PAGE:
In 1870-72, John Marius Wilson's Imperial Gazetteer of England and Wales described Mitcham like this:
MITCHAM, a village, a parish, and a sub-district, in Croydon district, Surrey. The village stands on the river Wandle, near the Wimbledon and Croydon railway, 4½ miles NW by W of Croydon; was known, at Domesday, as Michelham; and has a post office under London S, a railway station with telegraph, a police station, and a fair on 12,13, and 14 Aug.The parish comprises 2,893 acres. Real property, £22,439; of which £500 are in gas-works. Pop. in 1851,4,641; in 1861,5,078. ...
Houses, 926. The property is much divided. The manor belongs to W. Simpson, Esq. There are numerous mansions and villas. Mitcham Grove mansion belonged to Lord Clive, the conqueror of India; and was given by him to Lord Loughborough, as a thank offering for his defence of Clives policy. Mitcham Manor House, now the seat of W. Simpson, Esq., belonged once to a descendant of Cranmer. Another mansion was the seat of Waldo who wrote on the Liturgy; and others were residences of Sir Walter Raleigh, Dr. Donne, Moses Mendez, and Sir Julins Cæsar. A curious ancient house, including remains of a chapel, is in the village. Some hundreds of acres in the parish are covered with plantations of lavander, rosemary, peppermint, camomile, and other aromatic plants for the use of the London perfumers and distillers. A considerable tract also is occupied with roses for making rose-water. The parish has been famous, during about a century, for its plantations of aromatic and medicinal herbs; and the air, over much of it, is strongly perfumed by them. Industry is carried on in corn mills, tobacco works, bleaching-grounds, and calico printing establishments. The living is a vicarage in the diocese of Winchester. Value, £456.* Patron, W. Simpson, Esq. The church was rebuilt in 1821; is an edifice of brick and compo, in the later English style; and has an embattled tower. There are chapels for Independents and Wesleyans, national and infant schools, an endowment of £63 a year for a Sunday school, alms houses for 12 aged females, and other charities £110. The industrial school of St. George-in-the-East, in London, and the Eagle House lunatic asylum also are here; and, at the census of 1861, had respectively 225 and 51 inmates.The sub-district contains also four other parishes. Acres, 11,594. Pop., 9,381. Houses, 1,764.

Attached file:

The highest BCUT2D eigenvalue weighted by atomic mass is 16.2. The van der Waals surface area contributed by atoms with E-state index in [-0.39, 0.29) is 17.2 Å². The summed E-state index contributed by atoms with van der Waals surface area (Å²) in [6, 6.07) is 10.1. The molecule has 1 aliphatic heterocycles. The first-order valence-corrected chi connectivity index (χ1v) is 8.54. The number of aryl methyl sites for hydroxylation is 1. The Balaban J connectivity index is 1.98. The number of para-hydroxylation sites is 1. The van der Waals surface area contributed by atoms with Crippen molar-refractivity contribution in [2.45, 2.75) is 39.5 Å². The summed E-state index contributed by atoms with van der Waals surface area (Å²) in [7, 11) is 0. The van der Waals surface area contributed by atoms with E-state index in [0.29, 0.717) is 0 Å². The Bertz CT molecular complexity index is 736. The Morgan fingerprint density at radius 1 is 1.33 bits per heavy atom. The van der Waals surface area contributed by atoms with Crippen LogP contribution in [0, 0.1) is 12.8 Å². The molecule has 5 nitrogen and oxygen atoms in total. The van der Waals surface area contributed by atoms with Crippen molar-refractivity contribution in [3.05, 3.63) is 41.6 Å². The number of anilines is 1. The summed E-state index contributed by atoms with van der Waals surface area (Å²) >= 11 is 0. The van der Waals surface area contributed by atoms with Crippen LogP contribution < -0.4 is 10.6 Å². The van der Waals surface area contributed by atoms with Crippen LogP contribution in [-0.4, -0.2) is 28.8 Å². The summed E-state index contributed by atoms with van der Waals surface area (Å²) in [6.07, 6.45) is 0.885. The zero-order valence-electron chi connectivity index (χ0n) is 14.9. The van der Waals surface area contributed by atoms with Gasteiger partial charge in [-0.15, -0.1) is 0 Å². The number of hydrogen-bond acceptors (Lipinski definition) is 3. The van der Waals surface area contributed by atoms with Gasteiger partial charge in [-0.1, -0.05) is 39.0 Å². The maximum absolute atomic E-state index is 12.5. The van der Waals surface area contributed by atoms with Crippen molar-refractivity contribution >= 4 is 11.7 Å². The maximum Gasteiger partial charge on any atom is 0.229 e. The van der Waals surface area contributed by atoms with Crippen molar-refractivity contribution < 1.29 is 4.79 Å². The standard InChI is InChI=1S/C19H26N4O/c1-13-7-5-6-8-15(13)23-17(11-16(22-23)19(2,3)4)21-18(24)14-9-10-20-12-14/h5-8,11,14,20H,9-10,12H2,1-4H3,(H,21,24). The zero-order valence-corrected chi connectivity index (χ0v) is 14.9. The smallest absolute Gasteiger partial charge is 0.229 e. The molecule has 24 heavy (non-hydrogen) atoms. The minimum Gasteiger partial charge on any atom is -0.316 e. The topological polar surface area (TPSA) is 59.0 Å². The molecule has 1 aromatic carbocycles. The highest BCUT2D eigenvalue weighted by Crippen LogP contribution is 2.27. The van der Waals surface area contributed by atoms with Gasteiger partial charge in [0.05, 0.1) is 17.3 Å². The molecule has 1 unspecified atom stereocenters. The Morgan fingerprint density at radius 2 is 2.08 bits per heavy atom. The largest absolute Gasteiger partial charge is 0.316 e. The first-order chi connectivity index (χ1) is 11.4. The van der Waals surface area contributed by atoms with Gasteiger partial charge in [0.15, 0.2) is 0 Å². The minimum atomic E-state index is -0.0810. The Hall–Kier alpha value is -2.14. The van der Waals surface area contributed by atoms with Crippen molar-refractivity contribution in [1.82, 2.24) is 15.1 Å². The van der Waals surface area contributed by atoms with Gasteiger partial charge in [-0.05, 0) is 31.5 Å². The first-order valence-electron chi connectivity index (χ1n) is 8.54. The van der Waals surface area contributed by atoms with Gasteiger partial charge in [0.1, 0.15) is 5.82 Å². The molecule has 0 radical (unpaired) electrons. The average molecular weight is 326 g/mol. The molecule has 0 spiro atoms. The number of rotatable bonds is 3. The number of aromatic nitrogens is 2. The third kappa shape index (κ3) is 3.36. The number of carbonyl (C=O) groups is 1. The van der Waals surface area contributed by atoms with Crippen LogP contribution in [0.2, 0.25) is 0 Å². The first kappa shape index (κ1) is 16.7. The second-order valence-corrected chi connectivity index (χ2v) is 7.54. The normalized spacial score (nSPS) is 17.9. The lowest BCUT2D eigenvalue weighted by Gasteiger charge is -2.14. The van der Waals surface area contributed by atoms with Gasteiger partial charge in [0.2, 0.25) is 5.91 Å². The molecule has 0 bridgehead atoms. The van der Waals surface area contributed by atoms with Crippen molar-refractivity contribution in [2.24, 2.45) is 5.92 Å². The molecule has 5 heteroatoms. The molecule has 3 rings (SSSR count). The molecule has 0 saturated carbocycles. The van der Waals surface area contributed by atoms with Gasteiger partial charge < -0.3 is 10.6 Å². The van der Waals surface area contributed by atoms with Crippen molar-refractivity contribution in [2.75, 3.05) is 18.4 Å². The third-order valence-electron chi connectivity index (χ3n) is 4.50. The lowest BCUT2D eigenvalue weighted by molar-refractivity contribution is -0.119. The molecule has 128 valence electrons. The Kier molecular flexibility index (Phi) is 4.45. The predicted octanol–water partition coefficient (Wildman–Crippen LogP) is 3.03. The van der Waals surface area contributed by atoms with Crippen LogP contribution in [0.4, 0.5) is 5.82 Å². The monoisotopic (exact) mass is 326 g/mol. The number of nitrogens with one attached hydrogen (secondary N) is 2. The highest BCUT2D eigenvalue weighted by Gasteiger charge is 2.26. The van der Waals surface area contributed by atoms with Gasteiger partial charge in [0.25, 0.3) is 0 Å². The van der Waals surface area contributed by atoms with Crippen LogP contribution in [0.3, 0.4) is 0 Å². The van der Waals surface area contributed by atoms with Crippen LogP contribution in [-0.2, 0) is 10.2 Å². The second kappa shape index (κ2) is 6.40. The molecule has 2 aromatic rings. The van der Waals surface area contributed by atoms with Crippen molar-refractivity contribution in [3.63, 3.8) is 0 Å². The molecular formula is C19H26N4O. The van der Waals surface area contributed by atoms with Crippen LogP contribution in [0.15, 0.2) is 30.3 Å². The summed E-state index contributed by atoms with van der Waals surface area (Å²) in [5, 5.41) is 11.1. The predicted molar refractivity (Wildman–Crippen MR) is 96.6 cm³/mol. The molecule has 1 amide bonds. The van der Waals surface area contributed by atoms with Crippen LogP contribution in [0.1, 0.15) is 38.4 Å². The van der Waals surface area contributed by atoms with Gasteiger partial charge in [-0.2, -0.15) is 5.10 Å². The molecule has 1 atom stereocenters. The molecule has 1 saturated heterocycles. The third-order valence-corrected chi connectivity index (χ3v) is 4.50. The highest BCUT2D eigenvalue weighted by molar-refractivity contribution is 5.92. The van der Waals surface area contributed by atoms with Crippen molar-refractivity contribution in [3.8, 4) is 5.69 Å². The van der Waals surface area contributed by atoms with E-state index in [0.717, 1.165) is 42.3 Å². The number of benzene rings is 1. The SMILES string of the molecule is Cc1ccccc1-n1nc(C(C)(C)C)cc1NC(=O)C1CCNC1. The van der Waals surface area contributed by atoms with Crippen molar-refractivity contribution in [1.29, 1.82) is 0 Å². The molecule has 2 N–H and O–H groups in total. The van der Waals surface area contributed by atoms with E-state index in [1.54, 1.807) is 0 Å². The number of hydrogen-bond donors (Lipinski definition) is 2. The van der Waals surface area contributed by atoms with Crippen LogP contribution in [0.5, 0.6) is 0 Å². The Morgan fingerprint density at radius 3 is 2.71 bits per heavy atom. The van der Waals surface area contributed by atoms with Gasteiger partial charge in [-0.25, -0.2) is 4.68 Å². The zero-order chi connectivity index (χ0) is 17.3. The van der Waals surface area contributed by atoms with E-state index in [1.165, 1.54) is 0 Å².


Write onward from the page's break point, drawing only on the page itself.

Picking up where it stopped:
A Vision of Britain through Time includes a large library of local statistics for administrative units. For the best overall sense of how the area containing Mitcham has changed, please see our redistricted information for the modern district of Merton. More detailed statistical data are available under Units and statistics, which includes both administrative units covering Mitcham and units named after it.
GB Historical GIS / University of Portsmouth, History of Mitcham, in Merton and Surrey | Map and description, A Vision of Britain through Time.
Date accessed: 16th April 2014
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